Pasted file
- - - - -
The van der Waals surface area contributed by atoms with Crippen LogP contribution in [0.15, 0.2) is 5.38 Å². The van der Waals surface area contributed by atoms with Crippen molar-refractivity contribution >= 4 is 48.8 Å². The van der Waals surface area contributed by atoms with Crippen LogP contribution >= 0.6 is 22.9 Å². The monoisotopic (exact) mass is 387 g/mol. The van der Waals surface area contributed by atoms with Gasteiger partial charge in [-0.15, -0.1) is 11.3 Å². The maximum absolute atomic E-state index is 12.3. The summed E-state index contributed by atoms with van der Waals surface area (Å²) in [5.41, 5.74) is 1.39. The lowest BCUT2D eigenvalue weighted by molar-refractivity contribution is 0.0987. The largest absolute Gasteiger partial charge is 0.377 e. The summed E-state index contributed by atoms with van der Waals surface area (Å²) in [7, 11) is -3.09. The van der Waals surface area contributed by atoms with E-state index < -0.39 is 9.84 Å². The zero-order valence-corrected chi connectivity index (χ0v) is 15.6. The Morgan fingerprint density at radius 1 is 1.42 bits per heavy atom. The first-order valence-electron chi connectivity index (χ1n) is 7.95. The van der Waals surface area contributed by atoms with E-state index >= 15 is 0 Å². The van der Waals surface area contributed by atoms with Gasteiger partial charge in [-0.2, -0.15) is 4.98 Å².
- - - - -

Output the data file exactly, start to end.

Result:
The van der Waals surface area contributed by atoms with Crippen LogP contribution in [0.15, 0.2) is 5.38 Å². The van der Waals surface area contributed by atoms with Crippen molar-refractivity contribution >= 4 is 48.8 Å². The van der Waals surface area contributed by atoms with Crippen LogP contribution >= 0.6 is 22.9 Å². The monoisotopic (exact) mass is 387 g/mol. The van der Waals surface area contributed by atoms with Gasteiger partial charge in [-0.15, -0.1) is 11.3 Å². The maximum absolute atomic E-state index is 12.3. The summed E-state index contributed by atoms with van der Waals surface area (Å²) in [5.41, 5.74) is 1.39. The lowest BCUT2D eigenvalue weighted by molar-refractivity contribution is 0.0987. The largest absolute Gasteiger partial charge is 0.377 e. The summed E-state index contributed by atoms with van der Waals surface area (Å²) in [7, 11) is -3.09. The van der Waals surface area contributed by atoms with E-state index < -0.39 is 9.84 Å². The zero-order valence-corrected chi connectivity index (χ0v) is 15.6. The Morgan fingerprint density at radius 1 is 1.42 bits per heavy atom. The first-order valence-electron chi connectivity index (χ1n) is 7.95. The van der Waals surface area contributed by atoms with E-state index >= 15 is 0 Å². The van der Waals surface area contributed by atoms with Gasteiger partial charge in [-0.2, -0.15) is 4.98 Å².